10 Least Effective Political Ads in History

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Creating an effective political campaign ad is an art. As with any advertising campaign, a good one elicits emotion, makes a lasting impact, and prompts the audience to take action. For example, Lyndon Johnson's "Daisy" ad was highly controversial but still scared Americans from voting for Barry Goldwater. At the time, the country wasn't far removed from the Cuban Missile Crisis, and Goldwater had been quoted as saying, "extremism in the defense of liberty is no vice." It was an opportunity to demonstrate the possible consequences of his leadership — at least according to the Democrats. The ads listed below, inspired by Herman Cain's new "smoking" ad, are memorable for opposite reasons. These are more effective at eliciting laughter and confusion than pushing voters to the polls.

  1. Adlai Steveson, "Ike, Bob, Ike, Bob"

    In 1952, television was just becoming an important medium for political advertising. Eisenhower was adept at making use of concise sound bites for his commercials and campaign advertising in general, a habit Stevenson tried to adopt with the highly annoying "Ike, Bob, Ike, Bob" ad. Attempting to link Eisenhower with Bob Taft by portraying them as lovers, Stevenson's campaign implied the Republican primary opponents were essentially the same candidate. It didn't work, as Eisenhower won the election by about 11 points.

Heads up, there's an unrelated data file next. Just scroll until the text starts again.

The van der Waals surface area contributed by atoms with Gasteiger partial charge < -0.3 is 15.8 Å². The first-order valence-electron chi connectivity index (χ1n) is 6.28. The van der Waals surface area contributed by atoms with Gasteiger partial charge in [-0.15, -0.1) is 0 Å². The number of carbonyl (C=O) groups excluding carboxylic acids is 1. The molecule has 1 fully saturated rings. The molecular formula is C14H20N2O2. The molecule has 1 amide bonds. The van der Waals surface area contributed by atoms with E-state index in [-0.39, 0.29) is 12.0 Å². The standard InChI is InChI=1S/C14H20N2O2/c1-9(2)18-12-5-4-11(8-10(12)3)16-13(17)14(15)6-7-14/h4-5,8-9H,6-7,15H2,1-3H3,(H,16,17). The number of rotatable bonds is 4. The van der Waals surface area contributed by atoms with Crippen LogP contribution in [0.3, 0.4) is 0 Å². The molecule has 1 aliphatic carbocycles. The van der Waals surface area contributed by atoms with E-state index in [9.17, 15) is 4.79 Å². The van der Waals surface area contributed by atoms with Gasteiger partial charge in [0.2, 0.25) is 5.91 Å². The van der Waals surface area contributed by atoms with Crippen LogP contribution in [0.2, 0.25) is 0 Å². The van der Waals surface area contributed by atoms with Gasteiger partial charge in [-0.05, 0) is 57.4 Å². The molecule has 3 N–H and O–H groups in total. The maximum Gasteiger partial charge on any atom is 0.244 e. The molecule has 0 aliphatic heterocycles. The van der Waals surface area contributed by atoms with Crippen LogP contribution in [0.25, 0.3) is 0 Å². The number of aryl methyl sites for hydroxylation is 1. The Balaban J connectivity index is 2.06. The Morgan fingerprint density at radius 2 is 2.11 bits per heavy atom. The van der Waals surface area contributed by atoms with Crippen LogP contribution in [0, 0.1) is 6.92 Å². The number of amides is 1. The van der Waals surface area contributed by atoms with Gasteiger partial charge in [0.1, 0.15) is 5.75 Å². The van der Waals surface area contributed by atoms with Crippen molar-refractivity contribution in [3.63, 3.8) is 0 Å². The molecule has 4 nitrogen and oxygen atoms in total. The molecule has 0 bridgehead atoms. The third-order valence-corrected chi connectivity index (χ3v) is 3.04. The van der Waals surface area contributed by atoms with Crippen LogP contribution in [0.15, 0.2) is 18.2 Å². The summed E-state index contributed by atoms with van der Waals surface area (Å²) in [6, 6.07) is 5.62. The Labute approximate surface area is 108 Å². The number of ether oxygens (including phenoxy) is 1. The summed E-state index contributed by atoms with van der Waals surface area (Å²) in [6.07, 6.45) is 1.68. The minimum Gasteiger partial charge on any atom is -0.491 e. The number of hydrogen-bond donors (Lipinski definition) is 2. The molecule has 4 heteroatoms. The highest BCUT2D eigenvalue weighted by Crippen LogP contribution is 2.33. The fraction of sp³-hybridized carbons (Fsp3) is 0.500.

2. Jerry Springer, "I wish I hadn't done that"

    The life and times of Springer during his early political career might've inspired the idea for his talk show. In 1974, he resigned from the Cincinnati city council after it was discovered that he paid a prostitute with a personal check. Naturally, when he sought the Democratic nomination for governor in 1982, the issue resurfaced, and he chose to address it in a minute-long ad in which he expressed regret and his willingness to "take some heavy risks and face some hard truths." He finished third in the race.

  3. Mary Carey, Standing Up for the Adult Industry

    California's 2003 recall election devolved into a freak show, as a number of bizarre, publicity-seeking candidates — such as Gary Coleman, Larry Flynt, and Mary Carey — entered the race. Carey's super-serious campaign included pledges to tax breast implants and implement a "Porn for Pistols" exchange program. She finished in 10th place, behind rivals Coleman and Flynt. As it turned out, it was the beginning of her serious involvement in politics. She subsequently appeared on several television talk shows and has discussed making a serious run for office.

  4. The National Republican Congressional Committee, Phone Sex Line Fiasco

    In the game of politics, dialing a wrong number can result in a viciously deceptive attack ad. Arcuri, the Democratic challenger to incumbent U.S. Representative Raymond Meier in New York, was benefiting from the looming massive Democratic gains in the House. The National Republican Congressional Committee, desperate to save some seats, resorted to lying to sink his campaign. Two years earlier, Arcuri accidentally dialed a phone sex line (800-457-8462), which had a similar number to the state Department of Criminal Justice Services' number (518-457-8462). The incorrect call lasted all of 10 seconds before he hung up. Both candidates denounced the ad, and Arcuri eventually won the race by nine points.

  5. Christopher Knight, The Force Is With Him